This Week In White Sox Minor League Baseball

This week:

With September quickly approaching, we're coming to the end of the minor league baseball season and, for a select few players, the beginning of a major league cameo.  September call-ups are an annual rite and let an organization (and its fans) see a few of the club's near-ready prospects up close.  It also serves as a reward for those players.  Obviously the majors are the goal for any player and attaining a major league roster spot (even with expanded rosters) is something that can never be taken away from them.  Also, they'll make about as much (or more) in that month than they make in the entire season. With recent injuries, some of the players who would have been call-ups are already here (Tyler Flowers, Dayan Viciedo, Donny Lucy, perhaps Josh Kinney). So the number of players who come up September 2, or in the ensuing days after minor league seasons are over, will probably be smaller than in recent years. Let's take a look at some of the candidates:

  • Let's first get a few of the non-call-up moves out of the way. The White Sox will use the expanded roster to bring back A.J. Pierzynski on September 2 (assuming no issues on his rehab that starts Monday). Phil Humber will be joining A.J. with Charlotte for a rehab start on Tuesday.  He's expected to be back September 5.  Carlos Quentin's return is more debatable.  He's eligible to be back September 5.  But I would consider that optimistic.  Ramon Castro (remember him?) is a possibility for the second half of September, though likely only as a favor for the free agent to showcase his health.
  • Bullpen reinforcements will also be arriving.  I canvassed the 40 man roster inhabitants last week and that's where this inquiry should always start.  In that, I identified Gregory Infante and Nathan Jones as possibilities.  Infante, also a call-up last season, is the better (perhaps sure) bet.  While the results this season haven't been overwhelming, he still has stuff about as good as anyone in the system.  Jones is less certain.  He's really come on strong in the last few months, and he's an organizational favorite, but he may be a victim of the numbers game.  The existence of Kinney (and, considering the state of the organization, the additional cost) may block a deserving player.  Hector Santiago, the lefty seen earlier this season, also has a chance.  However, this is his first season as a starter and he's piled up the innings.  Without a real playoff possibility to consider, and with the bullpen already featuring three lefties, it may be best to just let him finish out the season with the playoff-bound Barons.  The results this season at Birmingham - 114.1 IP, 101 H, 47 BB, 105 K - have vaulted him to the title of top lefty in the system.  And Santiago makes that no longer a tallest midget contest, just an unopposed one.
  • Now we come to the interesting case.  Addison Reed, based on both results and pure stuff, is the most deserving of a call-up.  However, the righty isn't currently on the 40 man roster and one needs to give some thought to the idea that, if things don't go to plan next season for whatever reason (injury, performance), the White Sox may burn an option in 2012.  The team usually doesn't think that way, though, and they probably shouldn't.  Reed has been utterly filthy.  Appearing at all four full season affiliates, Reed's combined line is 42 G, 76.1 IP, 42 H, 14 BB, and 110 K - for a cool 11.0 K/BB rate.  His fastball/slider combo is major league ready now and testing him at that level should be a priority.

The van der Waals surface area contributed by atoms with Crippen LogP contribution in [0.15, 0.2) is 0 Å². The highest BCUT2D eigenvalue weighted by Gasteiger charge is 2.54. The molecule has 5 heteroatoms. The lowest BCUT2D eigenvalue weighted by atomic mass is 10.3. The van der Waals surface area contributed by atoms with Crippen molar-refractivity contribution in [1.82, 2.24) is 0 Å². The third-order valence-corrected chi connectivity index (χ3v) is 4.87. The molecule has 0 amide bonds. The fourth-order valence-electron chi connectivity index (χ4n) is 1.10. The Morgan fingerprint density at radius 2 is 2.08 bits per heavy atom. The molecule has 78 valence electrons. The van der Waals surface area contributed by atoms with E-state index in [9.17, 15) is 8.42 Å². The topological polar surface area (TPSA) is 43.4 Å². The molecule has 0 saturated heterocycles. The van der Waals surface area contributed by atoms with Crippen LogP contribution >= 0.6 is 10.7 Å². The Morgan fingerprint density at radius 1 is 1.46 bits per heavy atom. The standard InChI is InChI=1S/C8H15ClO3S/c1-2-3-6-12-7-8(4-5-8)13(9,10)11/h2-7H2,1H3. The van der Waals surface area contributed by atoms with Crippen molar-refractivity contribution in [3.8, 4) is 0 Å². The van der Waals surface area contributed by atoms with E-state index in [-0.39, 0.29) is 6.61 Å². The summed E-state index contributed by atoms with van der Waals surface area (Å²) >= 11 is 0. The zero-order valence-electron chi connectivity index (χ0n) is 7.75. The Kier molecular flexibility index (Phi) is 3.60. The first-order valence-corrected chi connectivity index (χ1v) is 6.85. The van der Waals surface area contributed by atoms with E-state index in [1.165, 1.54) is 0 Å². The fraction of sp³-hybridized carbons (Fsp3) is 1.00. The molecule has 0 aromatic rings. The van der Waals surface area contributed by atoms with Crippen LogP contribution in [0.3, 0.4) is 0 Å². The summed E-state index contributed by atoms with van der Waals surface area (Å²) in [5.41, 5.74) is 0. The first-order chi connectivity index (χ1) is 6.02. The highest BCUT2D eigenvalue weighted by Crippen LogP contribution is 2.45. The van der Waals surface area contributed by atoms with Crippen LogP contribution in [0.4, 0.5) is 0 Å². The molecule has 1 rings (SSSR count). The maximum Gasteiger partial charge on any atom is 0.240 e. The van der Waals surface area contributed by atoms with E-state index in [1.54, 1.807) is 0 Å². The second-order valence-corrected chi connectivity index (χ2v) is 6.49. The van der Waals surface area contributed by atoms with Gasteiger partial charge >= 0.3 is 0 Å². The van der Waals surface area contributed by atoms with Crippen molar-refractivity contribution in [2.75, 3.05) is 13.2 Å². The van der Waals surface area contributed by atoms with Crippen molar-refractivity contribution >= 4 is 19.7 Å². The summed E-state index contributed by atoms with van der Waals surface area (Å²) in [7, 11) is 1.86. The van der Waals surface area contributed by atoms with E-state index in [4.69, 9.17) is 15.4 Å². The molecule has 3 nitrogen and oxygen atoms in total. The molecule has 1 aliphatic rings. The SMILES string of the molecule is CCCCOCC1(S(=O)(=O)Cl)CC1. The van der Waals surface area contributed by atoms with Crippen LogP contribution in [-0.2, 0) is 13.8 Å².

• The White Sox need an infielder - dear god, do they need an infielder who can play shortstop. Omar. - and there is only a single candidate for that, Eduardo Escobar.  The natural shortstop is nothing special with the bat (emphasis on the nothing).  While he was hyped this offseason based largely on, you guessed it, a fine 120 plate appearances in the Arizona Fall League, the switch-hitter was back at his usual level during the regular season: .259/.296/.351.  The 22 year old Venezuelan's defense is above average and he cut down a bit on the silly errors this year.  He could use another half or full season at Charlotte but lack of other options may make him a favorite for a major league bench spot next season.
  • For the outfield, there's also probably only one candidate left, Jordan Danks.  And, first, let me apologize to him for screwing up his season by writing a faintly laudatory post about him earlier this month.  Literally ever since that post, he's been awful.  In any event, after two full seasons in AAA, it's about time to see what, if anything, he can contribute at the major league level.  He's a plus defender at all three outfield positions, bats left-handed and has some decent speed.  He's shown some improvement in power this year but, overall, the strikeout rate remains too high resulting in a rather uninspiring offensive profile.  Nevertheless, a .253/.340/.430 line with a 28.5% strikeout rate is what passes for a top prospect in the system these days and we can look forward to some big brother, little brother stories as the beat writers also play out the string.
  • There are other possibilities, and the White Sox sometimes surprise (like with Infante last year).  Tdogg is still hot for Lastings Milledge (.286/.354/.430) and there are some fringe pitcher types who someone in the organization may be hot for (like a Dylan Axelrod, Shane Lindsay or Brian Omogrosso).  I'm sure either Jim or me will cover them, as needed.
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